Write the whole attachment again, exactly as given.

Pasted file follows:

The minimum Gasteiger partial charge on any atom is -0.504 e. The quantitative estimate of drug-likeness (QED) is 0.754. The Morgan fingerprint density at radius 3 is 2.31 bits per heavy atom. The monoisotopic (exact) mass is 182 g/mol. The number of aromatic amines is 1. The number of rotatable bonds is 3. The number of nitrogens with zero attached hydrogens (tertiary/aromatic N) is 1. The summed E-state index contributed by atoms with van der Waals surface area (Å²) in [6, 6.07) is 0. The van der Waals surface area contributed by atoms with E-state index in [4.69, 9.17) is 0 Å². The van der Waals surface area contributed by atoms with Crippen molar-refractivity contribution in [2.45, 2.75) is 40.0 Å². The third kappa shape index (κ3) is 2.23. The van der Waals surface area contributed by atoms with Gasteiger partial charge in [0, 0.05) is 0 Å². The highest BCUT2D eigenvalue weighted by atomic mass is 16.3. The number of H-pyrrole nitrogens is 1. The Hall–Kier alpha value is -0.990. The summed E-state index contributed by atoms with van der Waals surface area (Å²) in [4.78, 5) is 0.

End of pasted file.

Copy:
The minimum Gasteiger partial charge on any atom is -0.504 e. The quantitative estimate of drug-likeness (QED) is 0.754. The Morgan fingerprint density at radius 3 is 2.31 bits per heavy atom. The monoisotopic (exact) mass is 182 g/mol. The number of aromatic amines is 1. The number of rotatable bonds is 3. The number of nitrogens with zero attached hydrogens (tertiary/aromatic N) is 1. The summed E-state index contributed by atoms with van der Waals surface area (Å²) in [6, 6.07) is 0. The van der Waals surface area contributed by atoms with E-state index in [4.69, 9.17) is 0 Å². The van der Waals surface area contributed by atoms with Crippen molar-refractivity contribution in [2.45, 2.75) is 40.0 Å². The third kappa shape index (κ3) is 2.23. The van der Waals surface area contributed by atoms with Gasteiger partial charge in [0, 0.05) is 0 Å². The highest BCUT2D eigenvalue weighted by atomic mass is 16.3. The number of H-pyrrole nitrogens is 1. The Hall–Kier alpha value is -0.990. The summed E-state index contributed by atoms with van der Waals surface area (Å²) in [4.78, 5) is 0.